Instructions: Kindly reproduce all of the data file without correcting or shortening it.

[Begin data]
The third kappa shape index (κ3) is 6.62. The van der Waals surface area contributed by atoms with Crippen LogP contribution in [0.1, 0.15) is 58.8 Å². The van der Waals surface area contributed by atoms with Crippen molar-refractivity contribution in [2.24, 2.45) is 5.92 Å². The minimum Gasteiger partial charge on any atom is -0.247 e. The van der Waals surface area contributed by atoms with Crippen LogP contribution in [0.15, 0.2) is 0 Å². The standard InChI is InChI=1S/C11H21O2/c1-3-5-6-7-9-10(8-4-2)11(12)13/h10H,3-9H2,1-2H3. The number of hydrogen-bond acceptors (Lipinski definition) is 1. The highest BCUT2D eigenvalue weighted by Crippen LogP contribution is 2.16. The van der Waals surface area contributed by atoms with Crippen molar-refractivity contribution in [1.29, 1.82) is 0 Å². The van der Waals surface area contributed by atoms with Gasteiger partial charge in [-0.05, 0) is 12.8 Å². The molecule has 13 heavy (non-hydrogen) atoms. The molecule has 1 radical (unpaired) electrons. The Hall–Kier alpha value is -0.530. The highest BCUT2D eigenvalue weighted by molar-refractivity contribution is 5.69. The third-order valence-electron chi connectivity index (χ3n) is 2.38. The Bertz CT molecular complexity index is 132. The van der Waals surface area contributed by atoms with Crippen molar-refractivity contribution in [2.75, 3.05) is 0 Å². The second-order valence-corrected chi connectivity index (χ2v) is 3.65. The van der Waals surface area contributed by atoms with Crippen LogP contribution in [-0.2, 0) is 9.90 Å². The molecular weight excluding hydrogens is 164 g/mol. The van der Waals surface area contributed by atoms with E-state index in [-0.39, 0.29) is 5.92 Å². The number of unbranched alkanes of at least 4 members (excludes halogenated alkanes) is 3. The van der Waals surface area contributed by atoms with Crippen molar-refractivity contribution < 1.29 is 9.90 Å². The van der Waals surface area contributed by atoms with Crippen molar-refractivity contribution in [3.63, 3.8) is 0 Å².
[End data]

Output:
The third kappa shape index (κ3) is 6.62. The van der Waals surface area contributed by atoms with Crippen LogP contribution in [0.1, 0.15) is 58.8 Å². The van der Waals surface area contributed by atoms with Crippen molar-refractivity contribution in [2.24, 2.45) is 5.92 Å². The minimum Gasteiger partial charge on any atom is -0.247 e. The van der Waals surface area contributed by atoms with Crippen LogP contribution in [0.15, 0.2) is 0 Å². The standard InChI is InChI=1S/C11H21O2/c1-3-5-6-7-9-10(8-4-2)11(12)13/h10H,3-9H2,1-2H3. The number of hydrogen-bond acceptors (Lipinski definition) is 1. The highest BCUT2D eigenvalue weighted by Crippen LogP contribution is 2.16. The van der Waals surface area contributed by atoms with Crippen molar-refractivity contribution in [1.29, 1.82) is 0 Å². The van der Waals surface area contributed by atoms with Gasteiger partial charge in [-0.05, 0) is 12.8 Å². The molecule has 13 heavy (non-hydrogen) atoms. The molecule has 1 radical (unpaired) electrons. The Hall–Kier alpha value is -0.530. The highest BCUT2D eigenvalue weighted by molar-refractivity contribution is 5.69. The third-order valence-electron chi connectivity index (χ3n) is 2.38. The Bertz CT molecular complexity index is 132. The van der Waals surface area contributed by atoms with Crippen molar-refractivity contribution in [2.75, 3.05) is 0 Å². The second-order valence-corrected chi connectivity index (χ2v) is 3.65. The van der Waals surface area contributed by atoms with Crippen LogP contribution in [-0.2, 0) is 9.90 Å². The molecular weight excluding hydrogens is 164 g/mol. The van der Waals surface area contributed by atoms with E-state index in [-0.39, 0.29) is 5.92 Å². The number of unbranched alkanes of at least 4 members (excludes halogenated alkanes) is 3. The van der Waals surface area contributed by atoms with Crippen molar-refractivity contribution < 1.29 is 9.90 Å². The van der Waals surface area contributed by atoms with Crippen molar-refractivity contribution in [3.63, 3.8) is 0 Å².